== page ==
Global Warming and Current Temperatures

Global Warming and Current Temperatures: The impacts on fishing grounds

Global warming- the aftermaths

Global warming is the direct consequence of anthropogenic activities where humans selfishly continue their pursuit of happiness and ultimately face the impact of their actions. Global warming occurs due to the increased amount of greenhouse gases in the atmosphere which functions as an unwanted extra blanket in summer preventing the Earths radiation from escaping. These gases not only hike the temperature of the Earth as a whole but lead to the melting of glaciers, snow caps and even changes in the sea level. Increased evaporation rates might also affect the salinity and the extra carbon dioxide absorbed by the biggest sink- sea will affect the acidity levels as well.

Climbing temperatures are the cause of an increase in sea level, increased stratification of the ocean, decreased extent of sea-ice, and altered patterns of ocean circulation, precipitation rates, and freshwater input from rivers. The increased temperatures and the and the changed ocean circulation will reduce the surface oxygen (Keelinget al.2010).  The changes in ocean temperature and thus chemistry may alter the physiological functioning, behaviour, and productivity of organisms. When the carbon dioxide content of the atmosphere is increased the amount absorbed by the oceans will also be increased. Sabin et al. (2004), records that the amount of carbon dioxide absorbed by the ocean is 2 billion tonnes per year. This leads to shifts in the structure and size and also seasonal change in number.  These shifts, in turn, pave the way to changes in species interactions and trophic paths as change penetrates from primary producers to upper-trophic-level fish, aquatic birds, and marine mammals, with climate signals thereby propagating through ecosystems in top to bottom and vice versa.

The impact of these changes creates a shift in the ecological rhythm of the entire world including the aquatic ecosystems. It affects even the wind pattern and circulation of ocean currents. Nelleman et al. (2008) mark five stressors as the threats to the oceans of the world. They are1) Climate change 2) Fragmentation and habitat loss 3) Over-harvesting from fisheries 4) Pollution (mainly coastal) 5) Invasive species.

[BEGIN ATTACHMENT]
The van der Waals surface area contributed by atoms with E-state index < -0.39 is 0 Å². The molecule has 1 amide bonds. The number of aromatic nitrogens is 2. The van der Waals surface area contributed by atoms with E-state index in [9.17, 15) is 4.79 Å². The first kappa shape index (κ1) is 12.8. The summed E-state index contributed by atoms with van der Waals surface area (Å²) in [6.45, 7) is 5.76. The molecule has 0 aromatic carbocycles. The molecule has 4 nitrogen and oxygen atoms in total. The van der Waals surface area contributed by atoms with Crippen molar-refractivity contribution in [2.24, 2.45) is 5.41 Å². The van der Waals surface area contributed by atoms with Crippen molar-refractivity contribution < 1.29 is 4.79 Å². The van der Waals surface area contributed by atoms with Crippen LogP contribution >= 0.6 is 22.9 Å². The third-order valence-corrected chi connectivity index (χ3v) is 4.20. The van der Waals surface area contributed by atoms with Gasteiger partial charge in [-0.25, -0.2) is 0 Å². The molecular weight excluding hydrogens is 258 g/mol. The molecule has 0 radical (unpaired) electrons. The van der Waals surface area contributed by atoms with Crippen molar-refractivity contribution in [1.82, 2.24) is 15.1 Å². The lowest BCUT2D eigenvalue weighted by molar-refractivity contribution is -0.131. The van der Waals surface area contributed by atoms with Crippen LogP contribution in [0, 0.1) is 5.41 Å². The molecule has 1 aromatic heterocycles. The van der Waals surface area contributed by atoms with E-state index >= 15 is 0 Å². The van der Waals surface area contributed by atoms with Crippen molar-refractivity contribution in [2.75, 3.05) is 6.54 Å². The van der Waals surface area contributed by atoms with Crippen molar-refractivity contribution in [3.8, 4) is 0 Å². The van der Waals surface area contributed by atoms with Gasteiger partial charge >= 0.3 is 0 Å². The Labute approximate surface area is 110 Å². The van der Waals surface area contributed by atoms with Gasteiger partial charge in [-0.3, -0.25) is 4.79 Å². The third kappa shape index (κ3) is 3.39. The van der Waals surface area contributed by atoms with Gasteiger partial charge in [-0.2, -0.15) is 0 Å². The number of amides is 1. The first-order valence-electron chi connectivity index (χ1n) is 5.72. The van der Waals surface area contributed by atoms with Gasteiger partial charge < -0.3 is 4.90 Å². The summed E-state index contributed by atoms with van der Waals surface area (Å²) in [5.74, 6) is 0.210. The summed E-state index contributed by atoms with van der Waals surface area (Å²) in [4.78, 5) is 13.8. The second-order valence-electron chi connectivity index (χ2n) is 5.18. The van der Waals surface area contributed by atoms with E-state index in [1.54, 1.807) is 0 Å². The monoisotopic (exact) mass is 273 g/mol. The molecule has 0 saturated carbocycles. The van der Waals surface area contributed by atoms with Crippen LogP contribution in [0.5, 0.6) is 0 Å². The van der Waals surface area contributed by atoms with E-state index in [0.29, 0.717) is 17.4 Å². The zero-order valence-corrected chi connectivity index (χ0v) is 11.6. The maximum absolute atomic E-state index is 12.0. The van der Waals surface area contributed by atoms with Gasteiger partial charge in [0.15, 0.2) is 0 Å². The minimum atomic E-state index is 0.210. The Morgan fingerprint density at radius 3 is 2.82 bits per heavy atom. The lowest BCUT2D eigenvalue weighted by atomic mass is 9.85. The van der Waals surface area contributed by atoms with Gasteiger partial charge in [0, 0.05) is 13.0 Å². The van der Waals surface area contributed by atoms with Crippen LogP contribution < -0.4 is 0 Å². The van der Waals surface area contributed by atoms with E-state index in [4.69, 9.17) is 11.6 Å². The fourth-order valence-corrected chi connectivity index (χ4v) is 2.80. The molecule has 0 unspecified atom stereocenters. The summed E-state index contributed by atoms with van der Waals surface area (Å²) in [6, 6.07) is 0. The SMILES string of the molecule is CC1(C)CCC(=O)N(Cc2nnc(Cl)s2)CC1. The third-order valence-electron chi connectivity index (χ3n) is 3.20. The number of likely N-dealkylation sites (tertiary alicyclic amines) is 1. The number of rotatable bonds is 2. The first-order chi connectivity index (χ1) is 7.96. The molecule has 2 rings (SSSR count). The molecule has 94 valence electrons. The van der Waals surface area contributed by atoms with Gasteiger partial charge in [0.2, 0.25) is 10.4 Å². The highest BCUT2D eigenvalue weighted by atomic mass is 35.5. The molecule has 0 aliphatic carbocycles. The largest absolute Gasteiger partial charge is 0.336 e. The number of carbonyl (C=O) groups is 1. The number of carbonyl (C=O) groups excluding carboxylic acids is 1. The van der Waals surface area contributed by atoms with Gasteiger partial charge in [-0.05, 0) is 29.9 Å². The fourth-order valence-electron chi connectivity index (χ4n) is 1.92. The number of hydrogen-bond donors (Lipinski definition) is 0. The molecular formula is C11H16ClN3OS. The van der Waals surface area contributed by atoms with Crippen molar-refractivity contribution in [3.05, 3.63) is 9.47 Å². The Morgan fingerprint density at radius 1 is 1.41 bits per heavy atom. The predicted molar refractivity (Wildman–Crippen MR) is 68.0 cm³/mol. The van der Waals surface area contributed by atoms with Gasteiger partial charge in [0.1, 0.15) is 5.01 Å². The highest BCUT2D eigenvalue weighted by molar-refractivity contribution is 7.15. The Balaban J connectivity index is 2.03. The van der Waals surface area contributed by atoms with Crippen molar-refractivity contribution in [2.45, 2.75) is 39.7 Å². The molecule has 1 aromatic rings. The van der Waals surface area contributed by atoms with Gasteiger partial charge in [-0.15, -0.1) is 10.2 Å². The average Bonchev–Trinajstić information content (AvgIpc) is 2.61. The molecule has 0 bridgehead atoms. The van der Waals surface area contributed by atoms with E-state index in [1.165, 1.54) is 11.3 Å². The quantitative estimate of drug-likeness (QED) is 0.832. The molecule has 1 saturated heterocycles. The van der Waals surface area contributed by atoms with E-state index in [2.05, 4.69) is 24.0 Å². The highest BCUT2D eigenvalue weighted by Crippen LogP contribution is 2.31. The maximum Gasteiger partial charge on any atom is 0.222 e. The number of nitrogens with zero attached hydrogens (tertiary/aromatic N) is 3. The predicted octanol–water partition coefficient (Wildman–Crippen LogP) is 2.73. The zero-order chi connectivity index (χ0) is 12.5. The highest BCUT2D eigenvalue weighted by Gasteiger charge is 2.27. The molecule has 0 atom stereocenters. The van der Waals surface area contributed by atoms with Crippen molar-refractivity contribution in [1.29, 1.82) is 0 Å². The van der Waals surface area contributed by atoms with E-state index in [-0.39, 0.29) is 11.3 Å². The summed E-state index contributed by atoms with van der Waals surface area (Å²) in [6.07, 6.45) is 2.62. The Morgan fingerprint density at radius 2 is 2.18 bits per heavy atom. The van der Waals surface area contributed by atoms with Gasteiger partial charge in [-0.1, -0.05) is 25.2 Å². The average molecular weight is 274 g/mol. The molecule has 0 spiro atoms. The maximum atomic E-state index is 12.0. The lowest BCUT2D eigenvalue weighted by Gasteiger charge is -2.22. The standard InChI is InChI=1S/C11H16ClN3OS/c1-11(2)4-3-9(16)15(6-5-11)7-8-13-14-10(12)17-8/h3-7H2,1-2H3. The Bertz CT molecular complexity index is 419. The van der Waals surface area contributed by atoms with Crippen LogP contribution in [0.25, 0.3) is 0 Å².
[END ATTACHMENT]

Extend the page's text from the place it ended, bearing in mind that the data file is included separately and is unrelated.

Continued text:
NASA documents that in the last 650,000 years there have been seven cycles of glacial advance and retreat, with the abrupt end of the last ice age about 7,000 years ago marking the beginning of the modern climate era. It also records that the temperature is continuously rising.  The oceans have absorbed much of these increased temperatures, with the upper 700 meters (about 2,300 feet) of ocean showing warming of 0.302 degrees Fahrenheit since as early as 1969(Levitus et al.2009).

 Concerns about the catch

       The climate change affects the marine and freshwater species very fast compared to terrestrial species. Climate change reduces the resilience and reproductive output of the fish species in general and weight of the population. The water temperature will affect the body temperature of fish; its growth and thus the weight. It also affects the reproductive capacity and even the swimming ability of the fish ( the ocean is acidified due to climate change it will affect the fish egg hatching and the fish larvae). Ocean acidification results in the following changes